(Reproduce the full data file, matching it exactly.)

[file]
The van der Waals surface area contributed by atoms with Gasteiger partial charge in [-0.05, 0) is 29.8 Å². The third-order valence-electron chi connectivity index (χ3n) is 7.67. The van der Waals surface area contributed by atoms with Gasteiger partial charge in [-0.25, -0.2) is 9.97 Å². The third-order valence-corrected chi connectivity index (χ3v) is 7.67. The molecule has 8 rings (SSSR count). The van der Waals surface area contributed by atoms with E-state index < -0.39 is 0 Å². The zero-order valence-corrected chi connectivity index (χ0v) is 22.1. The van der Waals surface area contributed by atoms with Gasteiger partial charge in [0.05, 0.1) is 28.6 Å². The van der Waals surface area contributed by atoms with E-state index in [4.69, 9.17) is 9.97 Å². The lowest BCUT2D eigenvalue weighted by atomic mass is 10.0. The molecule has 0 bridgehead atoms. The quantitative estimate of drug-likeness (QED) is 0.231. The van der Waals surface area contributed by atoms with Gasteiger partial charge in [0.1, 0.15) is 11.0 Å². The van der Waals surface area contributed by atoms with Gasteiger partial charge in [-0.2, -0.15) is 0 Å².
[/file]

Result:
The van der Waals surface area contributed by atoms with Gasteiger partial charge in [-0.05, 0) is 29.8 Å². The third-order valence-electron chi connectivity index (χ3n) is 7.67. The van der Waals surface area contributed by atoms with Gasteiger partial charge in [-0.25, -0.2) is 9.97 Å². The third-order valence-corrected chi connectivity index (χ3v) is 7.67. The molecule has 8 rings (SSSR count). The van der Waals surface area contributed by atoms with E-state index < -0.39 is 0 Å². The zero-order valence-corrected chi connectivity index (χ0v) is 22.1. The van der Waals surface area contributed by atoms with Gasteiger partial charge in [0.05, 0.1) is 28.6 Å². The van der Waals surface area contributed by atoms with E-state index in [4.69, 9.17) is 9.97 Å². The lowest BCUT2D eigenvalue weighted by atomic mass is 10.0. The molecule has 0 bridgehead atoms. The quantitative estimate of drug-likeness (QED) is 0.231. The van der Waals surface area contributed by atoms with Gasteiger partial charge in [0.1, 0.15) is 11.0 Å². The van der Waals surface area contributed by atoms with Gasteiger partial charge in [-0.2, -0.15) is 0 Å².